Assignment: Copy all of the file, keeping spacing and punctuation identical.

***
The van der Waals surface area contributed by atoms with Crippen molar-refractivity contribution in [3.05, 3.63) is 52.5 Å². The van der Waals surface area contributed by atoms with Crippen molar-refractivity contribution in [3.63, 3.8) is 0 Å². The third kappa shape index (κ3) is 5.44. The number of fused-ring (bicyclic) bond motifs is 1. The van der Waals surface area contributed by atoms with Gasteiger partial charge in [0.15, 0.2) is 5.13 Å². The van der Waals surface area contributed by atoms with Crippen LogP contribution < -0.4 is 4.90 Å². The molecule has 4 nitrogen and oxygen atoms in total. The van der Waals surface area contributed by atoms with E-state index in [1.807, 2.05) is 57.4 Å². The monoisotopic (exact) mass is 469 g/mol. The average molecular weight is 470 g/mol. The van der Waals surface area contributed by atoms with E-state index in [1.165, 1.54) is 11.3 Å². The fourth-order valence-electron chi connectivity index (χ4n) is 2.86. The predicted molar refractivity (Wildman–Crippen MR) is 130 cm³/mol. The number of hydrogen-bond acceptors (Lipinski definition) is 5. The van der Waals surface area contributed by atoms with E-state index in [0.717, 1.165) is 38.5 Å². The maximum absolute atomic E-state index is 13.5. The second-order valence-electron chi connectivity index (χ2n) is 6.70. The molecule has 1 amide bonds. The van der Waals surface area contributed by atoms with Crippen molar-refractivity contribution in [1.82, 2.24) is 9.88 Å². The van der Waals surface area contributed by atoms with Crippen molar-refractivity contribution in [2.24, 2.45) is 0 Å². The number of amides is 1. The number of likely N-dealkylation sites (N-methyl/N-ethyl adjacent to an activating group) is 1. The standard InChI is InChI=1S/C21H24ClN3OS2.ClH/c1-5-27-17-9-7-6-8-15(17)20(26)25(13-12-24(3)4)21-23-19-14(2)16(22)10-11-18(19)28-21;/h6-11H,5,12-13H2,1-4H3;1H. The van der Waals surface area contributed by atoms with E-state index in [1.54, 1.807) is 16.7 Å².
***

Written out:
The van der Waals surface area contributed by atoms with Crippen molar-refractivity contribution in [3.05, 3.63) is 52.5 Å². The van der Waals surface area contributed by atoms with Crippen molar-refractivity contribution in [3.63, 3.8) is 0 Å². The third kappa shape index (κ3) is 5.44. The number of fused-ring (bicyclic) bond motifs is 1. The van der Waals surface area contributed by atoms with Gasteiger partial charge in [0.15, 0.2) is 5.13 Å². The van der Waals surface area contributed by atoms with Crippen LogP contribution < -0.4 is 4.90 Å². The molecule has 4 nitrogen and oxygen atoms in total. The van der Waals surface area contributed by atoms with E-state index in [1.807, 2.05) is 57.4 Å². The monoisotopic (exact) mass is 469 g/mol. The average molecular weight is 470 g/mol. The van der Waals surface area contributed by atoms with E-state index in [1.165, 1.54) is 11.3 Å². The fourth-order valence-electron chi connectivity index (χ4n) is 2.86. The predicted molar refractivity (Wildman–Crippen MR) is 130 cm³/mol. The number of hydrogen-bond acceptors (Lipinski definition) is 5. The van der Waals surface area contributed by atoms with E-state index in [0.717, 1.165) is 38.5 Å². The maximum absolute atomic E-state index is 13.5. The second-order valence-electron chi connectivity index (χ2n) is 6.70. The molecule has 1 amide bonds. The van der Waals surface area contributed by atoms with Crippen molar-refractivity contribution in [1.82, 2.24) is 9.88 Å². The van der Waals surface area contributed by atoms with Crippen molar-refractivity contribution in [2.24, 2.45) is 0 Å². The number of amides is 1. The number of likely N-dealkylation sites (N-methyl/N-ethyl adjacent to an activating group) is 1. The standard InChI is InChI=1S/C21H24ClN3OS2.ClH/c1-5-27-17-9-7-6-8-15(17)20(26)25(13-12-24(3)4)21-23-19-14(2)16(22)10-11-18(19)28-21;/h6-11H,5,12-13H2,1-4H3;1H. The van der Waals surface area contributed by atoms with E-state index in [1.54, 1.807) is 16.7 Å².